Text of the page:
sharing in governance of extractive industries
Natural resource development contributes one-fifth of Canada's national GDP and creates 1.8 million jobs. In 2013, seven per cent of these were held by Aboriginal peoples. According to the Canadian Chamber of Commerce, Canada's ability to leverage its natural resource endowment "increasingly depends on industry and government's ability to address concerns over the social impacts of resource development," particularly as it affects Aboriginal peoples and communities. Ironically, at a time when historic wrongs are finally being addressed on a national level, one of the most regulated sectors in Canada faces tremendous uncertainty and lacks guidance to uniformly engage with Aboriginal peoples on development issues. Now more than ever, it is incumbent upon the Canadian federal and provincial governments to set clear and fair guidelines to bridge the gaps between the expectations of Indigenous communities and the national resources sector so that Aboriginal and non-Aboriginal Canadians work together for mutual benefit.
As lead researchers in a national study undertaken by the Mining Shared Value Venture of Engineers Without Borders (MSV) and the Canadian Council for Aboriginal Business (CCAB) on Aboriginal procurement in the mining industry, we have seen that successful Aboriginal businesses and communities are very active players in all aspects of these projects. From initial exploration stages to reclamation, Aboriginal businesses and community owned economic development corporations (AEDCs) provide construction, camp, security, maintenance, environmental monitoring and other services to mining and resource development projects. Individuals we interviewed said while they are not unequivocally against resource development, it must be sustainable and indigenous peoples must have an equitable share in the benefits and opportunities that accrue from non-renewable resources. Business development is a vital part of this equation. The World Indigenous Business Forum, which was held in Saskatoon, SK, Canada last month from Aug. 23 to 25, is a prime example of how cooperative business relationships can catalyze economic development, leading to sustainable growth for Aboriginal businesses and communities. Aboriginal communities are often located near mineral deposits and mining operations, so their businesses are reliable and able to respond flexibly to the fickle nature of mining operations. We heard about reductions in staff turnover and mistakes that were avoided because aboriginal contractors knew how to work in and accommodate harsh conditions and understood local variables in the land and environment in ways that southern engineers did not. Several mine sites we visited, in partnership with local communities, created training, networking and business development programs, but these were largely the result of Impact and Benefit Agreements (IBAs) and based on individual creativity and initiative. AEDC and mining company representatives both said they were confused and frustrated with the ever-changing, overlapping, and vague consultation requirements.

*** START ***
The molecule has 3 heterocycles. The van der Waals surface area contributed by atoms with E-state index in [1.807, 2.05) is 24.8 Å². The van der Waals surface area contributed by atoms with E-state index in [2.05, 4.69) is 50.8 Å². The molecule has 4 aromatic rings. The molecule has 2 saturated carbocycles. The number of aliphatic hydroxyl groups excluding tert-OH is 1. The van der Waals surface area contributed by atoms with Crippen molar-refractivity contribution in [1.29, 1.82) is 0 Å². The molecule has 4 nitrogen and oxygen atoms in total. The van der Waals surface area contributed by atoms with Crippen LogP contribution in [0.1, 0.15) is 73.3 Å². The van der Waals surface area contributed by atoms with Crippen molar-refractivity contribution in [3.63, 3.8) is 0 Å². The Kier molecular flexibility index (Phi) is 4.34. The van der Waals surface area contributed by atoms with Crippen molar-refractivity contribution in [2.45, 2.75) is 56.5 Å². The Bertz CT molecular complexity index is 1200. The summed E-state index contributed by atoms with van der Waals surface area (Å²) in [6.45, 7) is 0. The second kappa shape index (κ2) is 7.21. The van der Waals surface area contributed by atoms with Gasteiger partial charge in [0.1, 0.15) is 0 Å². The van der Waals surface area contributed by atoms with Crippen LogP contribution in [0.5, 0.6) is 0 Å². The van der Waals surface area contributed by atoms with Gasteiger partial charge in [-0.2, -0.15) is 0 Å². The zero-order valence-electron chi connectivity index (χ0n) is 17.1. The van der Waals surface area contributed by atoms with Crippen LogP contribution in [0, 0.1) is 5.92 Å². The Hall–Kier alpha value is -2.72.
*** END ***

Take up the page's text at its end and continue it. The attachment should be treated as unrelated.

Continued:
Clear guidelines not only allow mining companies to fulfil their social duties but create a reliable, consistent environment for Aboriginal community capacity and business development growth. Aboriginal entrepreneurs told us they also want to see clear commitments from federal and provincial governments to develop training partnerships and facilitate capacity building initiatives in their communities so that they can be equal players at the table. Many Aboriginal communities across the country are leading the sustainable development of natural resources on their territories. As the Canadian courts increasingly move to recognize title rights and expand the parameters of consultation, indigenous peoples are in the best position to develop and outline acceptable standards for engagement and development and their perspectives and needs should be the catalysts to proactively avoid what could be a reactive legal landslide in the years to come. Without greater clarity and guidance from all levels of government, the gap in expectations between indigenous peoples and Canada's resource development sector will only grow wider. The Canadian case study is illustrative of how companies and communities can find common opportunities, and create value for both parties that aligns with shared priorities.
This article was written by Anthea Darychuk, Research Coordinator, Mining Shared Value, and Dr. Karen Travers, Canadian Council for Aboriginal Business. Excerpts of the article appeared in the Saskatoon Star Phoenix on August 20, 2016.
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